Longworth Manor

Longworth Manor taken by Arthur Hollifield 1960. Creative Commons Licence.

I never had a bath in a proper bath until I was married and lived in a newly built bungalow (No 11 Landowne Estate, Dry Sandford) , in 1936 when I was 31. After doing my share of the upstairs work, I had to go down to the scullery, a pokey little place next to the kitchen, to prepare the vegetables for lunch. One day, as I was standing at the sink, there was a terrible thunderstorm when suddenly the kitchen maid rushed in and snatched my glasses off. She said it was dangerous to keep them on as I was sure to be struck by lightening! Her name was Gladys Jarrett and she had the most beautiful singing voice - she always played the Virgin Mary in the Christmas Nativity play. Later she married and lived in a house belonging to Sidney Richings' uncle. After lunch it was my job to wash for the servants; the Scottish cook, Mrs MacFarlane gave me a lesson in washing up, saying, 'Mind you wash well where the lips go on the cups'. For the afternoon the maids changed into black dresses with clean caps and apron.

Nits and the W.I.

I remember being in disgrace while at Miss Crum's - I was accused of having 'crawly things' in my hair. I had to have it cut shorter, combed with a fine toothed comb and then washed with carbolic soap. I stayed under a cloud until someone realised that the other girl with whom I shared a bedroom had been home to Wantage for a fortnights holiday and had brought the bugs back with her.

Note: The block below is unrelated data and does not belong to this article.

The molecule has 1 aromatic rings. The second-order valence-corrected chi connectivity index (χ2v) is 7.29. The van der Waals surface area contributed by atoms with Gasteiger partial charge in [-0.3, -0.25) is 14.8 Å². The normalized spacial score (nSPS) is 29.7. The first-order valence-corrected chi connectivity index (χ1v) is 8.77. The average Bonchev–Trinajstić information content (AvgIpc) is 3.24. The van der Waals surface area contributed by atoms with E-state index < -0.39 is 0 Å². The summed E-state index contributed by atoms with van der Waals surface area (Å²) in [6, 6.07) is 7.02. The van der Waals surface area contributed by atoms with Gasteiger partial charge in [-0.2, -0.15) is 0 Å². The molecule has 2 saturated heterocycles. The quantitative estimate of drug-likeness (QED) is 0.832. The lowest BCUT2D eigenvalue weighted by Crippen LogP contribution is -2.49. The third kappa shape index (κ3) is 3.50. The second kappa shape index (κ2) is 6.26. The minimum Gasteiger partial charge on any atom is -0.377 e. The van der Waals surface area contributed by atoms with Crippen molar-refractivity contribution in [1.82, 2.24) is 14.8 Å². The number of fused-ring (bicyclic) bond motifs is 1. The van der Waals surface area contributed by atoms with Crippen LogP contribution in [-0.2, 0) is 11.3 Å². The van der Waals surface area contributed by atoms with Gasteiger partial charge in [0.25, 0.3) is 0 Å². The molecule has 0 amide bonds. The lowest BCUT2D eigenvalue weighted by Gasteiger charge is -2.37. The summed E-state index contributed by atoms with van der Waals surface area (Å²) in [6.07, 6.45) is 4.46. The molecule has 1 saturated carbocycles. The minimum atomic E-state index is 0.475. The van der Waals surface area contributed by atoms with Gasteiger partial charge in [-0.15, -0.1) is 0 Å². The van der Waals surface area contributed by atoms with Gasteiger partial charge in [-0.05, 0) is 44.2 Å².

My mother belonged to the Women's Institute which was held once a month at the Manor, and to please Miss Crum my father insisted that I join too - so I became the youngest member at 17 years old. Mother also belonged to Mother's Union which was organised by Lady Hyde and held once a month in the small thatched building where the Sunday school was. I suppose it was the only other place in the village to hold meetings.

Country Dancing

Miss Crum also organised country dancing for the village girls. Once a week a teacher came out from Oxford to show us how to do it properly - in the summer on the lawn in front of the house or if the weather was bad it was held in the barn. Of course all the girls belonged to the Guides - and when we were considered good enough at both country dancing and sword dancing [with wooden swords] we used to enter competitions. Our guide dancing team went to Windsor Castle to perform in front of the then Princess Royal [Princess Mary who later married Viscount Lacelles] who gave out the prizes. We won the shield for the North Berks section, but I shall remember that day for another reason. Amy Drayton managed to get herself locked in a lavatory and could not get out - they had to send for a workman to get the door open and release her - what an embarrassment!